Hockey players are tough. They've played momentarily through broken legs and for entire series' through broken jaws, punctured lungs, torn tendons, and many other injuries that would make you squirm.

But those are the "enemies you see." A deadly virus is one you can't, and while players play through injuries to help their team, contracting this type of "injury" will do the exact opposite. They risk sickening their entire squad.

What does this have to do with a team like the Canadiens?

Let's say Carey Price, father of two young daughters and Montreal's only hope of winning even one playoff series, decides he doesn't want to leave his family during a pandemic and chooses to stay home. Who would blame him?




The same goes for Canadiens defensemen Shea Weber and Jeff Petry, who are both the fathers to multiple children. I am not them; I don't know what goes on in their heads, but if I put myself in their shoes, I'd have a hard time isolating myself over a long period for such a long shot.

The absence of just one of them would cripple an already noncompetitive team, and they would have every reason to do it.

I’m not saying Montreal’s ownership or general manager would encourage that decision, but again they have their players’ well-being to think about as well, more than under normal circumstances. They wouldn’t pressure anyone not to play, but it would be hard to pressure a player who is having second thoughts to change their mind.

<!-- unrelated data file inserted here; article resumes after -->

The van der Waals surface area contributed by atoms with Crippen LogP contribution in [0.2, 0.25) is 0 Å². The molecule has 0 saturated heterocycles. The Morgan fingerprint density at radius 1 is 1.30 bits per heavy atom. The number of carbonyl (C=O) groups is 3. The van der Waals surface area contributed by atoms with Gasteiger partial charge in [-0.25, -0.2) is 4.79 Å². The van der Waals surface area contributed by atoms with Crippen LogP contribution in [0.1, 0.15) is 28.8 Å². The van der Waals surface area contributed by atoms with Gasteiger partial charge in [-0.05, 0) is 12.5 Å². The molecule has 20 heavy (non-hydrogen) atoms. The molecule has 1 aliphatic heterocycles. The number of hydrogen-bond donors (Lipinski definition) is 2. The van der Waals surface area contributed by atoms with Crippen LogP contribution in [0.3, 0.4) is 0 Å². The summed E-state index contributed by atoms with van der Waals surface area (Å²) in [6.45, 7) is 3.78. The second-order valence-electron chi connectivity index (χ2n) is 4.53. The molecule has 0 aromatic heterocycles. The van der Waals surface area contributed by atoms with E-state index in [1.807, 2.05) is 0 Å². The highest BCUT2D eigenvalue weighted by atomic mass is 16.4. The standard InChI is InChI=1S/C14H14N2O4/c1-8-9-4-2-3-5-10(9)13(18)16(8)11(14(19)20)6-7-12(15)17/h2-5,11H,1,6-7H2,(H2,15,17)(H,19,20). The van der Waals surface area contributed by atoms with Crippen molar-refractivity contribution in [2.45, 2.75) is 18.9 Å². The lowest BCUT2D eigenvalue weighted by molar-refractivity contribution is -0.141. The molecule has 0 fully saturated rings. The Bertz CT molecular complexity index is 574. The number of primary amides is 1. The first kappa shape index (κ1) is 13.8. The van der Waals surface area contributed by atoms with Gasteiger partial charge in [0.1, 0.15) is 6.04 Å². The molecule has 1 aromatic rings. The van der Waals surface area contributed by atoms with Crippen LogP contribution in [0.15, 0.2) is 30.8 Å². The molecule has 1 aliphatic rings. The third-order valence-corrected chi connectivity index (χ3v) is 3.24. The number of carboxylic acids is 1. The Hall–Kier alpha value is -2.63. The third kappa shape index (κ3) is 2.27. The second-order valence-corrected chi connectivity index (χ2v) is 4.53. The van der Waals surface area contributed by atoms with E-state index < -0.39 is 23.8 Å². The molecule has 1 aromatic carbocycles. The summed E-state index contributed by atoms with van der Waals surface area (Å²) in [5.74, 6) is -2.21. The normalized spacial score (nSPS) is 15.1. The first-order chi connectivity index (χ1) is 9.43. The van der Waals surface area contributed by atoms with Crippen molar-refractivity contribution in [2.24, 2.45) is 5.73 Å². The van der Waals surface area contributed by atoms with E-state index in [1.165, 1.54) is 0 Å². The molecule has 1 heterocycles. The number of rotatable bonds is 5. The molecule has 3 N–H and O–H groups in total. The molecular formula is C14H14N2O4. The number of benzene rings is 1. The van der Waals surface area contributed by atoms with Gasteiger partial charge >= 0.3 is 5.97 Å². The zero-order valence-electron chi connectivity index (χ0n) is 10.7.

Let’s not forget, there are no ticket sales to miss out on anyway. The financial motivator is much less of a factor.

It's not as much of a tank as it is a justified reason with the added organizational benefit of a chance to win the No. 1 overall pick.

The Danger of Showing Up

Now assume they do all show up. Weber, Petry and Price are all fathers in their 30s. One would expect them to be responsible and follow the containment rules. That doesn't go for the Canadiens wealth of young players in their early 20s. Nor does it go for young players on other teams.

We all remember our 20s. We were invincible. It might be a stereotype that young people don't follow social distancing guidelines, but there's evidence to show it's true. All you have to do is go to a beach or a public place in a major city on a beautiful Summer day and look.

Or there's the evidence. Young people around the United States are contracting the virus, including NHL players.

All it takes is a player to break quarantine, and a whole team risks contracting the illness. Even if they don't get sick, they wouldn't be allowed to play. That might stall the playoffs altogether.


A team doesn't have to outwardly tank to lose in the first round; a single player just has to make a smart or dumb decision. It can happen both ways.

Let's be honest; fans might be happy too. If the Canadiens were to lose in the first round and win the No. 1 overall pick in the lottery, they'd finally have the Quebec-born francophone star they've always wanted. Teams like the Chicago Blackhawks and Phoenix Coyotes, or for that matter any organization eligible to win the first overall pick has justifiable reasons to avoid the risk of playing. That decision will earn them chance to win an incredible consolation prize. That makes "tanking" or whatever you want to call it all the more likely.